WHERE DID ALL THE DINOSAURS GO?
Paleontologist Brandon Thackeray wants to find out. With a newly developed, still-experimental timeship, he will be able to do what no human being has ever done: stand face-to-face with a living, breathing dinosaur. And what he and his partner are about to discover is more fantastic than any scientist’s theory: the truth about what happened at the twilight of the Cretaceous Era – and what really felled the dragons of Earth’s distance past…
A slightly silly but fun romp from the writer of the Quintaglio Ascension. Thanks to an experimental government time machine, paleontologist Brandon Thackeray gets the chance to travel back in time to the end of the Cretaceous Period to find out why the dinosaurs died out. Unfortunately, he’s stuck with a partner who happens to be sleeping with his ex-wife. (Great planning on the part of the mission control people.) The past turns out to be truly bizarre: The earth’s gravity is only about half that of what it is now, and there’s a second moon. The explorers also soon realize they’re not alone.
And, to complicate things further, a second Brandon from another timeline stumbles across notes from the expedition – an expedition he never took.
It’s hard not to like this book even if it does take itself a little too seriously given the craziness of the plot. It’s only 200 pages long, the appropriate length for this sort of thing. It’s also one of the few time travel novels to leave me with a sense of just how alien the Mesozoic would be to humans, although it has to use some strange plot devices to achieve this, like a second moon. Sawyer gets credit for the weirdest dinosaur extinction explanation I’ve ever encountered.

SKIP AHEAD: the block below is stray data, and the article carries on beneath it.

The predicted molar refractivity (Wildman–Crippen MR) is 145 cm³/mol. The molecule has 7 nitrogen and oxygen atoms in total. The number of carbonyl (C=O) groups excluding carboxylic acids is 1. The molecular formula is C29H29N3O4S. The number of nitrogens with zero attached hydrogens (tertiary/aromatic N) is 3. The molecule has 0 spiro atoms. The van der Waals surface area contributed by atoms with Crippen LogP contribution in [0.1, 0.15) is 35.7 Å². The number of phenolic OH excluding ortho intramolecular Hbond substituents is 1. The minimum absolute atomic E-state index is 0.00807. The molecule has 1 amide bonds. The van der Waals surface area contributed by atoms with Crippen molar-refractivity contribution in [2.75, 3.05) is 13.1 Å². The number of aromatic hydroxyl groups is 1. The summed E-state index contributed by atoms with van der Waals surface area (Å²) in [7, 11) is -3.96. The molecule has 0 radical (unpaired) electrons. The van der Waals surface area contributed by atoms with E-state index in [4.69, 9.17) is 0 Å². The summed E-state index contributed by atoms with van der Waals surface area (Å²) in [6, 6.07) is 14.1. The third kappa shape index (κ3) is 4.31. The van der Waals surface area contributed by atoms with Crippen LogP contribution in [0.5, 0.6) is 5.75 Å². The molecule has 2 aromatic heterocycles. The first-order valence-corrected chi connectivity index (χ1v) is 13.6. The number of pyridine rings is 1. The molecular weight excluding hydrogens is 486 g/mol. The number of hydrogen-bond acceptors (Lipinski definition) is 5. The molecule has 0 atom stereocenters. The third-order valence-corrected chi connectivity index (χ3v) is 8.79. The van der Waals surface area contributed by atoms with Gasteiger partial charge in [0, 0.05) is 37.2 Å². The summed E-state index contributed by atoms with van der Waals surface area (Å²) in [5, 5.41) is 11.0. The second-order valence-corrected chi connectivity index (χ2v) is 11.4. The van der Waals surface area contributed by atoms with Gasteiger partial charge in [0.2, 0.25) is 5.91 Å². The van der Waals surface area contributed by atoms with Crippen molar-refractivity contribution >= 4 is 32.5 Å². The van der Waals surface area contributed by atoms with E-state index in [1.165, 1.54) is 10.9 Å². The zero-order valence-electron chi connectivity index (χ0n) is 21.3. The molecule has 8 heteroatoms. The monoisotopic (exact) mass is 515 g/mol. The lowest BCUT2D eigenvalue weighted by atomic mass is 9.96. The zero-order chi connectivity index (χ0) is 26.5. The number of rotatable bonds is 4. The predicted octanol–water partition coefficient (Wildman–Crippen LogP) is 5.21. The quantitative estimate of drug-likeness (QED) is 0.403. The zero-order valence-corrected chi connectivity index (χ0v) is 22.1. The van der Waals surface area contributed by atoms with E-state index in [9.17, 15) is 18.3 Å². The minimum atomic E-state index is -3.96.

- The first chapter of the novel, as well as alternate covers, is available at the author’s web site.
- End of an Era was at one time pitched as a TV series. Sawyer wrote a 13-episode outline for the proposed series. It was never picked up by a studio.
- Sawyer, a Canadian, seems to be in a race with British sci-fi author Stephen Baxter for the title of most prolific writer of prehistoric fiction. So far Sawyer wins, with eight books with paleontology as the central theme, compared to Baxter’s four books.
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